Tehran (Agenzia Fides) - The election of new Iranian President Hassan Rohani is for Iranian Jews the confirmation that "Iran is a democratic Country, where it is quite normal to change President and Members of Parliament according to the needs of the moment". This is what Dr. Ciamak Morsadegh, representative of the Jewish community in Parliament in Tehran told Fides Agency. According to Morsadegh, the surprising victory of the "moderate" Rohani in the first round of the presidential election does not involve a radical discontinuity in the geo-political perspectives of the Islamic Republic of Iran: "The strategies and underlying interests of the Country do not change. The appropriate changes should be introduced gradually and always taking into account the general interest of the Nation.
Otherwise a Country risks to destabilize itself," notes Morsadegh.
The Jews in Iran are 25 thousand. Synagogues and Jewish places of worship are more than a hundred across the Country. The Iranian Jewish community has a seat in parliament in Tehran (where two seats is entitled by law to Christians and one for Zoroastrians). According to Morsadegh, who manages the Jewish hospital in the capital, the current Iran provides full exercise of citizenship to members of religious minorities: "Before the Islamic revolution" says the MP "the Constitution defined us as Jews, Christians and Zoroastrians living in Iran . In the currrent Constitution we are defined as Iranian Jews, Christians and Zoroastrians. The most serious problems we face are the same faced by our fellow Muslims: inflation, unemployment, economic problems. Sometimes low-level officials in the government offices are reluctant to employing Jewish personnel. But almost all of these unfortunate incidents have been resolved thanks to competent authorities. In Iran, there have never been Jewish ghettos, even in past centuries. And after the Revolution an episode of organized anti-Semitism has never occurred". According to the Jewish MP, the non-permeability among the different religious communities and the opposition to conversions in Iran groups in with all religious groups, and it is not an exclusive trait of the Shiite majority: "Here", explains Morsadegh "the rate of interfaith marriages within the Jewish community is very low, less than 0.1 percent. We are Jews, we want to remain Jews. In Iran, anyone who makes propaganda against one of the monotheistic religions is punished. The punishments are the same for those who offend Mohammad, Moses or Jesus".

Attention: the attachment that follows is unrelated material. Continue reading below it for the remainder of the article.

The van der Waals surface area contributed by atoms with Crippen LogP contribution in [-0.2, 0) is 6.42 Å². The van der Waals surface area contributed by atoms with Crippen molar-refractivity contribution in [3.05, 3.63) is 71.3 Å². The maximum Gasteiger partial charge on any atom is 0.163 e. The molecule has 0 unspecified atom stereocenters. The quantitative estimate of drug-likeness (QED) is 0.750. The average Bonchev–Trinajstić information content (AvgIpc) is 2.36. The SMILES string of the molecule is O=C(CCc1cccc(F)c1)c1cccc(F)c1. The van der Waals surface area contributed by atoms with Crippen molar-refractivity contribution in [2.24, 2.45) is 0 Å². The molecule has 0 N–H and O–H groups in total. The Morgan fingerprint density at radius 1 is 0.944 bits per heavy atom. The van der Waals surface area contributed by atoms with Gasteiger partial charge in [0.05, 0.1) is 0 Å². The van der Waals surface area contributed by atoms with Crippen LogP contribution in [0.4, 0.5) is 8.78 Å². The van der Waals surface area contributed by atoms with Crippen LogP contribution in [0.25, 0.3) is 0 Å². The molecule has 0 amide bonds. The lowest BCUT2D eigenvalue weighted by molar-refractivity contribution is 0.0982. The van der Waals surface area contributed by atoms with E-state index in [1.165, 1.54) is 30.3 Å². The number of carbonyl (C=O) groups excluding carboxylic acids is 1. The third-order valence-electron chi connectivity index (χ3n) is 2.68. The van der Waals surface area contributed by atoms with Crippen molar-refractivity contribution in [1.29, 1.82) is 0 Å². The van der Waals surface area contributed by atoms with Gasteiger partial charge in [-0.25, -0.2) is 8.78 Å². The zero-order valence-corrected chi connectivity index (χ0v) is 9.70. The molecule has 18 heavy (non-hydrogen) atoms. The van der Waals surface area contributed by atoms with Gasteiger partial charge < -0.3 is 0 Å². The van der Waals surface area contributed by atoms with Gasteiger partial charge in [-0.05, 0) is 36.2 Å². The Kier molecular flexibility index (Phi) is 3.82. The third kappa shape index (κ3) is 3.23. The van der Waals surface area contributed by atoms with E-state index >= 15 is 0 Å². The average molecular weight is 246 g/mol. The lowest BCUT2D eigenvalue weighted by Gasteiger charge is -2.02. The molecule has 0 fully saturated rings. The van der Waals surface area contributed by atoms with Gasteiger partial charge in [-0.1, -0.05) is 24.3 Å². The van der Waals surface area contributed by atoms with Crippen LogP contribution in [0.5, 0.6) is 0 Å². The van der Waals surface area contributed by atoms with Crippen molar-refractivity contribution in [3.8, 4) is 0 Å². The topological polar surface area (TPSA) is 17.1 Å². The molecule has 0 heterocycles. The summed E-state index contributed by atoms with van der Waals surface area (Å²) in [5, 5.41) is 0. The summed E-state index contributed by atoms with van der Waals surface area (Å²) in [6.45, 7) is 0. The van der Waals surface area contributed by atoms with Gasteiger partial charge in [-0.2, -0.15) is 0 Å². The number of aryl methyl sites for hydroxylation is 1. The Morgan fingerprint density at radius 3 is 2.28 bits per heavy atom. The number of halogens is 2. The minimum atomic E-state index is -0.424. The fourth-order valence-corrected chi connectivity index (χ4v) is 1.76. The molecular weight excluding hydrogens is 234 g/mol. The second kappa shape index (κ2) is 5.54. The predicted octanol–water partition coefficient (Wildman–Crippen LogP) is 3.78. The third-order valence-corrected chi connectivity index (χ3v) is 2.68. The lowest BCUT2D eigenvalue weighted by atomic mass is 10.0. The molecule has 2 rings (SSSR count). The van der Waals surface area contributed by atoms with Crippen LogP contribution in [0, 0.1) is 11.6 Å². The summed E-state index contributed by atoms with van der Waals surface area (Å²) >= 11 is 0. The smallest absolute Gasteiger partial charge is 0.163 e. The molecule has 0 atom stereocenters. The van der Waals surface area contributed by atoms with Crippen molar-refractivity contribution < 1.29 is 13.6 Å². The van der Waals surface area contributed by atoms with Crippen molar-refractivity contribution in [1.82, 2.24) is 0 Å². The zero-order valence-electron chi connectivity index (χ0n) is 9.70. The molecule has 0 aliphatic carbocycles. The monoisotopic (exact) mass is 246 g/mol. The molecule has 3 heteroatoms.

With regard to relations with the nations and surrounding powers, Morsadegh says firmly that the Iranian Jewish community has the sole criterion for judging the events of the geo-political interests of the nation: "In the war between Iran and Iraq I went to fight as a volunteer. In Iran, no one wants war. Over the last three hundred years, we Iranians did not start any war, we only defended ourselves from the attacks. Even now, if some crazy person puts in mind to attack our Country, we Iranian Jews will do everything we can to defend our homeland". (GV) (Agenzia Fides 02/07/2013).